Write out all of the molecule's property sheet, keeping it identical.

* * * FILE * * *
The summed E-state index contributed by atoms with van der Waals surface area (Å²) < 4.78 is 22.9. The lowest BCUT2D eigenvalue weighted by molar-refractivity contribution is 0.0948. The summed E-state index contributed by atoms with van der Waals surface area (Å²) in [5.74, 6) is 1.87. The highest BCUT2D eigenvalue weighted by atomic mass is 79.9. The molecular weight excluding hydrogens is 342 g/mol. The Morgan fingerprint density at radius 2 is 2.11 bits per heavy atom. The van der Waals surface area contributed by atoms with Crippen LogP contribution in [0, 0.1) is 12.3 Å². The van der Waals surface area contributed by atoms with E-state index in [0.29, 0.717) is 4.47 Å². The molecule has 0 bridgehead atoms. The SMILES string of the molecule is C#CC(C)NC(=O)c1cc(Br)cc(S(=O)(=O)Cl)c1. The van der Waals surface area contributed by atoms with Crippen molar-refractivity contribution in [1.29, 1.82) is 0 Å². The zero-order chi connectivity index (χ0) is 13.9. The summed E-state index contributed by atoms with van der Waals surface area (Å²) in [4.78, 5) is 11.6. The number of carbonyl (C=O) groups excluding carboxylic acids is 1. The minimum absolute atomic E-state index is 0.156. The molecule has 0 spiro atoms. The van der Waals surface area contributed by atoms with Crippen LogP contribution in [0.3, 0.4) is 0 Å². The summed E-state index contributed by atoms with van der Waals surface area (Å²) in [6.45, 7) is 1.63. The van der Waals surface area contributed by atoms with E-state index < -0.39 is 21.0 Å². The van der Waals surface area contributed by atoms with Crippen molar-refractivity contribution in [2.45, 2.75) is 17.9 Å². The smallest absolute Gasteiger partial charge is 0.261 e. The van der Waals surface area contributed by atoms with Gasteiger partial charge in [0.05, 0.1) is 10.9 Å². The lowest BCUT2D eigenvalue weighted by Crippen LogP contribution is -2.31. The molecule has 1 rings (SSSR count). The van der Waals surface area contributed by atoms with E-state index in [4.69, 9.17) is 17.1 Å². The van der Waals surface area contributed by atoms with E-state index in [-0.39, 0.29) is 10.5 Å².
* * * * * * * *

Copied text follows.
The summed E-state index contributed by atoms with van der Waals surface area (Å²) < 4.78 is 22.9. The lowest BCUT2D eigenvalue weighted by molar-refractivity contribution is 0.0948. The summed E-state index contributed by atoms with van der Waals surface area (Å²) in [5.74, 6) is 1.87. The highest BCUT2D eigenvalue weighted by atomic mass is 79.9. The molecular weight excluding hydrogens is 342 g/mol. The Morgan fingerprint density at radius 2 is 2.11 bits per heavy atom. The van der Waals surface area contributed by atoms with Crippen LogP contribution in [0, 0.1) is 12.3 Å². The van der Waals surface area contributed by atoms with E-state index in [0.29, 0.717) is 4.47 Å². The molecule has 0 bridgehead atoms. The SMILES string of the molecule is C#CC(C)NC(=O)c1cc(Br)cc(S(=O)(=O)Cl)c1. The van der Waals surface area contributed by atoms with Crippen molar-refractivity contribution in [1.29, 1.82) is 0 Å². The zero-order chi connectivity index (χ0) is 13.9. The summed E-state index contributed by atoms with van der Waals surface area (Å²) in [4.78, 5) is 11.6. The number of carbonyl (C=O) groups excluding carboxylic acids is 1. The minimum absolute atomic E-state index is 0.156. The molecule has 0 spiro atoms. The van der Waals surface area contributed by atoms with Crippen LogP contribution in [0.3, 0.4) is 0 Å². The summed E-state index contributed by atoms with van der Waals surface area (Å²) in [6.45, 7) is 1.63. The van der Waals surface area contributed by atoms with E-state index < -0.39 is 21.0 Å². The van der Waals surface area contributed by atoms with Crippen molar-refractivity contribution in [2.45, 2.75) is 17.9 Å². The smallest absolute Gasteiger partial charge is 0.261 e. The van der Waals surface area contributed by atoms with Gasteiger partial charge in [0.05, 0.1) is 10.9 Å². The lowest BCUT2D eigenvalue weighted by Crippen LogP contribution is -2.31. The molecule has 1 rings (SSSR count). The van der Waals surface area contributed by atoms with E-state index in [4.69, 9.17) is 17.1 Å². The van der Waals surface area contributed by atoms with E-state index in [-0.39, 0.29) is 10.5 Å².